Standing atop Mount Carmel with a motley crew of false prophets and emaciated Israelites, Eli saw a people starving for more than grain; they hungered to know the god/God who controlled the rain.[2] After a few satirical shenanigans, God gave irrefutable evidence of his divine status, and the people responded: “The LORD is God!”

Finally!! They could see!

An ecstatic Eli prepared to speak with the King and Queen. After such a convincing and public display, surely they would see – and repent – and lead Israel in restoration. Revival would come!

Only, it didn’t.

Venom spewed from Jezebel’s lips in the form of a death threat.

Eli stared into the abysmal reality that Israel’s leaders – the ones charged with guarding and guiding the people in righteousness – would never change. The corruption, killing, and crisis would continue. And all he could do was run.

It wasn’t weakness or disobedience.

It was weariness – the exhaustion of a true prophet. Some of you know what I mean.

You see underneath the floorboards. You cannot not notice things like God’s love radiating through a sunrise, the depravity of humanity showcased on social media, the corruption of the western evangelical church displayed in more ways than can be listed here. Even though you don’t necessarily want to…

you speak. You cannot not speak because you care too much to hold Truth in. What’s more, it’s as if the Holy Spirit nudges you to confront power and exhort people. And, the Word burns too fiercely within; it must come forth in liberating force. Even still, you often have to…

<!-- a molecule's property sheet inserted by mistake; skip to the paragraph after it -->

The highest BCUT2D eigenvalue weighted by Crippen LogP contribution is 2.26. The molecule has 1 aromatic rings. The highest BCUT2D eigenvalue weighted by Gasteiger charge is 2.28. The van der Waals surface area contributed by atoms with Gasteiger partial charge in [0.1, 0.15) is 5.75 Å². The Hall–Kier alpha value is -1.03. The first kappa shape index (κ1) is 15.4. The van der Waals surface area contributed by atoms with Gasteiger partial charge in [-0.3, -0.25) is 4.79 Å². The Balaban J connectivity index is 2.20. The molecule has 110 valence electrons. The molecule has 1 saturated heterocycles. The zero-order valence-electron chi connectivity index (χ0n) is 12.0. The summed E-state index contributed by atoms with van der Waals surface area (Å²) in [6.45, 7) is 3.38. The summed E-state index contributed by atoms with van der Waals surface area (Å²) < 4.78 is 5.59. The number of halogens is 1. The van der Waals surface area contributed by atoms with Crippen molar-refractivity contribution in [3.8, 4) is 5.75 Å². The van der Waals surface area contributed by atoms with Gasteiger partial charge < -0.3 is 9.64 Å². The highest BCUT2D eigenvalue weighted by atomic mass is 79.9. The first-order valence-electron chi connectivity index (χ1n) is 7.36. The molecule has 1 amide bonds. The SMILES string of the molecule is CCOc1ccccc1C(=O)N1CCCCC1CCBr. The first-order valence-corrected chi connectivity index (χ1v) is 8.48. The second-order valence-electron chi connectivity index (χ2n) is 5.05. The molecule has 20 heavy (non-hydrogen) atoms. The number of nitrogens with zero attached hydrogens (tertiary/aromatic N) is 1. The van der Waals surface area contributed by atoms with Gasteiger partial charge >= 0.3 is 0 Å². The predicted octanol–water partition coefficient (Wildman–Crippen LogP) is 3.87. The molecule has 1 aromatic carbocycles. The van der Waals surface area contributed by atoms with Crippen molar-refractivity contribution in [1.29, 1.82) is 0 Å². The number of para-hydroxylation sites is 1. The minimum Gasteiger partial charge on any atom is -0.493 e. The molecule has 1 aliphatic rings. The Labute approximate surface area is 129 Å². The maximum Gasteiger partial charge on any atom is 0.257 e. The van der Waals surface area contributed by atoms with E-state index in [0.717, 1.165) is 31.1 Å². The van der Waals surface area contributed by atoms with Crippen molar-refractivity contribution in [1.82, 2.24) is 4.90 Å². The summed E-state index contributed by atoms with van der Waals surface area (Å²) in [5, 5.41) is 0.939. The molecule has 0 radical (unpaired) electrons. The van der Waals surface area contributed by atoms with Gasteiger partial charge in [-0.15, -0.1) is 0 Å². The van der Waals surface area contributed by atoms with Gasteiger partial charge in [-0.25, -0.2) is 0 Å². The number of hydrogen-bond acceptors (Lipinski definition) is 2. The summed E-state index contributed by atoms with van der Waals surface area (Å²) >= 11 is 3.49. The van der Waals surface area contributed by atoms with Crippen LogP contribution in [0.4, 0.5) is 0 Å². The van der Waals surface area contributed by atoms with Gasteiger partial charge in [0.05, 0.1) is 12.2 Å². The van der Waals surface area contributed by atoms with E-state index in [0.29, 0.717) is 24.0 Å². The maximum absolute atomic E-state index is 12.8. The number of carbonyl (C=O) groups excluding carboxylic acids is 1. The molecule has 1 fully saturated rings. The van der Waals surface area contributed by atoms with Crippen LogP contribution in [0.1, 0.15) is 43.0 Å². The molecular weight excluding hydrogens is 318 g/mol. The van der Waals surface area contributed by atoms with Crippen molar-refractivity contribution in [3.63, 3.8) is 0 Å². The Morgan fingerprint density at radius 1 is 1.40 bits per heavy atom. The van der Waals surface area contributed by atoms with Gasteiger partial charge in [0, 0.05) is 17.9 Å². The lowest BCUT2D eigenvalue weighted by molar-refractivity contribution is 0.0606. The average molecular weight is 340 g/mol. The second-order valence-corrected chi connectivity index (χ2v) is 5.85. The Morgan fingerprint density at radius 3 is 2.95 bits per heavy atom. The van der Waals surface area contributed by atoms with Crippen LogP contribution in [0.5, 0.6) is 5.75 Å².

wait while leaders go on abusing power, death drenches the streets, and predators in pulpits preach. Wait in obscurity or poverty. Wait as Time passes, because it’s in Time that the human soul develops and evil is vigorously grappled with until it’s transformed into good.[3] Wait, even in the wilderness, knowing it is necessary. Moses lived in a wasteland for 40 years. Twice! Jesus spent 40 days in one. Elijah did, too.

And, therein lies the irony.

More than anything prophets need “the word of the Lord,” which had come to Eli multiple times before. But, after Jezebel’s death threat, the Word delayed. It was weeks later, as the prophet hid in a cave on Mount Horeb, that “the word”…“he”… came (1 Ki 19.9).

In his stilling, calming voice he came to touch Elijah’s bleeding soul and whisper shalom.

Dearest, if you’re overwhelmed, running, or exhausted, then sit tight. Wait for that thin silence of God to touch your weary soul and reclaim your confidence. A new commission is coming!

[1] True prophecy has always primarily involved proclamation (forth-telling) rather than prediction (foretelling). While the canon of Scripture remained open, prophets declared new revelation, but since its close, prophets declare the completed revelation of God.

[2] Gary V. Smith, The Prophets As Preachers: An Introduction to the Hebrew Prophets

[3] Dorothy Sayers, Creed or Chaos

Amy Leigh is a writer, landscape designer, organizational development specialist, and teacher living in Dallas, Texas. Her articles address themes in faith, culture, creation, the church, theology of the body, theology of women, and relationships.